This crossword clue is for the definition: “Mr. Blue Sky” band.
it’s A 31 letters crossword puzzle definition.
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Possible Answers: ELO.
Last seen on: LA Times Crossword 23 Dec 18, Sunday
Random information on the term ““Mr. Blue Sky” band”:
E (named e /iː/, plural ees) is the fifth letter and the second vowel in the modern English alphabet and the ISO basic Latin alphabet. It is the most commonly used letter in many languages, including Czech, Danish, Dutch, English, French, German, Hungarian, Latin, Latvian, Norwegian, Spanish, and Swedish.
The Latin letter ‘E’ differs little from its source, the Greek letter epsilon, ‘Ε’. This in turn comes from the Semitic letter hê, which has been suggested to have started as a praying or calling human figure (hillul ‘jubilation’), and was probably based on a similar Egyptian hieroglyph that indicated a different pronunciation. In Semitic, the letter represented /h/ (and /e/ in foreign words); in Greek, hê became the letter epsilon, used to represent /e/. The various forms of the Old Italic script and the Latin alphabet followed this usage.
Although Middle English spelling used ⟨e⟩ to represent long and short /e/, the Great Vowel Shift changed long /eː/ (as in ‘me’ or ‘bee’) to /iː/ while short /ɛ/ (as in ‘met’ or ‘bed’) remained a mid vowel. In other cases, the letter is silent, generally at the end of words.
Random information on the term “ELO”:
Progressive pop is pop music that attempts to break with the genre’s standard formula, or an offshoot of the progressive rock genre that was commonly heard on AM radio in the 1970s and 1980s. It was originally termed for the early progressive rock of the 1960s. Some stylistic features of progressive pop include changes in key and rhythm, experiments with larger forms, and unexpected, disruptive, or ironic treatments of past conventions. Performers commonly produce their own material while opposing the influence of managers, agents, or record companies.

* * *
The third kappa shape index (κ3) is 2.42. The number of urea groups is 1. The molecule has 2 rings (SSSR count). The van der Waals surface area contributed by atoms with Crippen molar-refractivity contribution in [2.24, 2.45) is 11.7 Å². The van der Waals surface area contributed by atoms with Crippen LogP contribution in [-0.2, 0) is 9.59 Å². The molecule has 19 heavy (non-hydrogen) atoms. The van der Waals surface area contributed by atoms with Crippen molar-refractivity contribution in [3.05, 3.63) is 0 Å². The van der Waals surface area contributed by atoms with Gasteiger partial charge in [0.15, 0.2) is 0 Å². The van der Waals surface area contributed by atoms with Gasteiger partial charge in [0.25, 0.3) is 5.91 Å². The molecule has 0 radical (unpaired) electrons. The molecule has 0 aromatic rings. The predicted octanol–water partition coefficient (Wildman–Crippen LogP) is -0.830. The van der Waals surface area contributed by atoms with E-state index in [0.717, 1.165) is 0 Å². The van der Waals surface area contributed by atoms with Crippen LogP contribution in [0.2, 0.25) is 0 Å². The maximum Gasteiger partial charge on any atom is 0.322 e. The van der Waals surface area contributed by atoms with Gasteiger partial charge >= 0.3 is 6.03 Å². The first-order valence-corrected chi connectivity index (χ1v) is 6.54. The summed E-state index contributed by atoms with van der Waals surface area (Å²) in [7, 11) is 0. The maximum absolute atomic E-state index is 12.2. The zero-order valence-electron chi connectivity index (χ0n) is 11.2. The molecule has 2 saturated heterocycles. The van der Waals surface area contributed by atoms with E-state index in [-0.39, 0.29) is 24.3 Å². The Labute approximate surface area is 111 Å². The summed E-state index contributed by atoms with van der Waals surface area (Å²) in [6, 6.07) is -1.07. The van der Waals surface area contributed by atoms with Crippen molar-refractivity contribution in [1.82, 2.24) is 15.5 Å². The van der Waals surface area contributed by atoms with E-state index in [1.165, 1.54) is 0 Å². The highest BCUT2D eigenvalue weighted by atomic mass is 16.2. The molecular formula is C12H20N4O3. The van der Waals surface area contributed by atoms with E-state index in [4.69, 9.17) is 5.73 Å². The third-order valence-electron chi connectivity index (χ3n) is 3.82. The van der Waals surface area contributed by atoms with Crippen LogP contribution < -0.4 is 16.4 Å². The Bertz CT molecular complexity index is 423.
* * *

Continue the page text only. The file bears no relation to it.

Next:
Since 1967, “progressive” pop has stood in contrast to “mass/chart” pop. Following the economic boom of the mid 1960s, record labels began investing in artists and allowing performers limited control over their own content and marketing. Groups who combined rock and roll with various other music styles such as Indian ragas and oriental melodies ultimately influenced the creation of progressive rock (or “prog”). After the 1970s, prog began selling poorly, opening a vacuum for a new, milder brand of progressive pop. During the 1980s, the New Pop movement attempted to bridge the divide between “progressive” pop and its mass/chart counterpart. By the 2000s, progressive pop gave rise to a host of popular, uncommonly large bands with an aversion to formal hierarchies.